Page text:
A DAY'S SPORT
[To the Editor of THE SPECTATOR.] SIR,—Some good sportsmen have just been comparing notes in The Times as to the highest number of grouse shot in one day's drive. Lord Glands refers with pride to Sir Ian Walker, who, -with seven other guns, obtained 2,697 birds at Wemmer- gill, Yorkshire, on August 18th, while another sportsman reminds him that on August 12th, 1915, the late Earl of Sefton and seven other guns did still better work on the Littledale and Abbeystead Moors, shooting 2,929 grouse, three consecutive days yielding 5,971 birds.
The pride of these sportsmen in their handiwork recalls to the mind Mr. Hardy's Tess of the D'Urbervilles, where, in chapter xli, the heroine, who has been hiding all night in a wood, is disturbed at intervals by a strange fluttering, some- times a palpitation, sometimes a sort of gasp or gurgle. These originated in the boughs overhead, and were followed by the fall of a heavy body upon the ground. With the morning light Tess discovers what had been going on to disturb her.
"Under the trees several pheasants lay, their rich plumage dabbled with blood ; some were dead, some feebly twitching a wing, some staring up at the sky, some pulsating quickly, some contorted, some stretched out—all of them writhing in agony, except the fortunate ones whose tortures had ended during the night by the inability of nature to bear more. Tesc guessed at once the meaning of this. The birds had been driven down into this corner the day before by some shooting- party ; and while those that had dropped dead under the shot, or had died before nightfall, had been searched for and carried off, many badly wounded birds had escaped and hidden themselves away, or risen among the thick boughs, where they had maintained their position till they grew weaker with loss of blood in the nighttime, when they had fallen one by one, as she had heard them.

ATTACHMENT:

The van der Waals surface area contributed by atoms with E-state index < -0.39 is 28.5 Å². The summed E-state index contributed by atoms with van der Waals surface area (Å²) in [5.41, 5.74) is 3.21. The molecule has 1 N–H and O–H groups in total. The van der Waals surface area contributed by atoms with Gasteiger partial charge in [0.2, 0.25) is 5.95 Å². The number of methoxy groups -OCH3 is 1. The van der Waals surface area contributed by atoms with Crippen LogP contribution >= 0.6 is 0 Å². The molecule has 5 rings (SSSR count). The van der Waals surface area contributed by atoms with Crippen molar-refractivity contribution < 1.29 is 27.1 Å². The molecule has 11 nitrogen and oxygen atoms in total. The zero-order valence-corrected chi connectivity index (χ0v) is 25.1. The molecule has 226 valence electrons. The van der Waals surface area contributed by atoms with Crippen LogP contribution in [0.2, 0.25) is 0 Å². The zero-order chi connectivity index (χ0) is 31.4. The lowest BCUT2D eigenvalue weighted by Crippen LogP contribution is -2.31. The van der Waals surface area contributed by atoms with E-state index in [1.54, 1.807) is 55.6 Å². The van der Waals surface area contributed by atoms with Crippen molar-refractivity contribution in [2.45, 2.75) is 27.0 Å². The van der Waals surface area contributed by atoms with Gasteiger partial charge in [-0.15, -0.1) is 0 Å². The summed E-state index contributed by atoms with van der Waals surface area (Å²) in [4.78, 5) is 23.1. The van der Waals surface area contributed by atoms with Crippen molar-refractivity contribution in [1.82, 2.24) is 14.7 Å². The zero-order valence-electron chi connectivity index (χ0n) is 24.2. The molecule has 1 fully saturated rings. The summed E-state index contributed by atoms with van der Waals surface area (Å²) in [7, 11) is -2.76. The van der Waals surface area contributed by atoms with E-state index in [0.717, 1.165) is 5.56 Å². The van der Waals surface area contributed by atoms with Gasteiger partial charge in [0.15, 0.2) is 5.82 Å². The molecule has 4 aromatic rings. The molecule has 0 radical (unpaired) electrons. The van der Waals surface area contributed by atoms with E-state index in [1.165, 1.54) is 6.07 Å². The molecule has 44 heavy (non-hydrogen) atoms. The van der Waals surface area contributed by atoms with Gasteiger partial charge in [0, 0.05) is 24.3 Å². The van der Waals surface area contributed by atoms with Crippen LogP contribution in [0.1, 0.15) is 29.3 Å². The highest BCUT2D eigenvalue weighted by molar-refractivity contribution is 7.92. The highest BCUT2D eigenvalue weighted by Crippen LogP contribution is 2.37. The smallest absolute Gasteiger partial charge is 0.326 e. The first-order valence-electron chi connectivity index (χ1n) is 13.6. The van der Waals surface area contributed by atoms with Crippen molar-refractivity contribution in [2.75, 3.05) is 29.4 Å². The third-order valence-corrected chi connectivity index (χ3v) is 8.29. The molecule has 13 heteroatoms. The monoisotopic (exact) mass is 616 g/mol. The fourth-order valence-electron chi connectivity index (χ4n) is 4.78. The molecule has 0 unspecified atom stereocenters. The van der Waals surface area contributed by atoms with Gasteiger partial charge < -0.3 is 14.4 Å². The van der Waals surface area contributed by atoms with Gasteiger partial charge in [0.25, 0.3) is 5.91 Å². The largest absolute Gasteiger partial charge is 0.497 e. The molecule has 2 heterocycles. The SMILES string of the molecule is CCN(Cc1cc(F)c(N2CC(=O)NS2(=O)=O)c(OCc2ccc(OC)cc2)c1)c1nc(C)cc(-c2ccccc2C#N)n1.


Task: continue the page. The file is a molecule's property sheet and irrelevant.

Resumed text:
"She had occasionally caught glimpses of these men in girl- hood, looking over hedges, peering through bushes—a blood- thirsty light in their eyes. She had been told that, rough and brutal as they seemed just then, they were not Ince this all the year round, but were in fact quite civil persons, save during certain weeks of autumn and winter, when, like the inhabi- tants of the Malay Peninsula, they ran amuck, and made it their purpose to destroy life—in this case harmless feathered creatures, brought into being artificially Solely to gratify these propensities—at once so unmannerly and so unchivalrous towards their weaker fellows in Nature's teeming family.--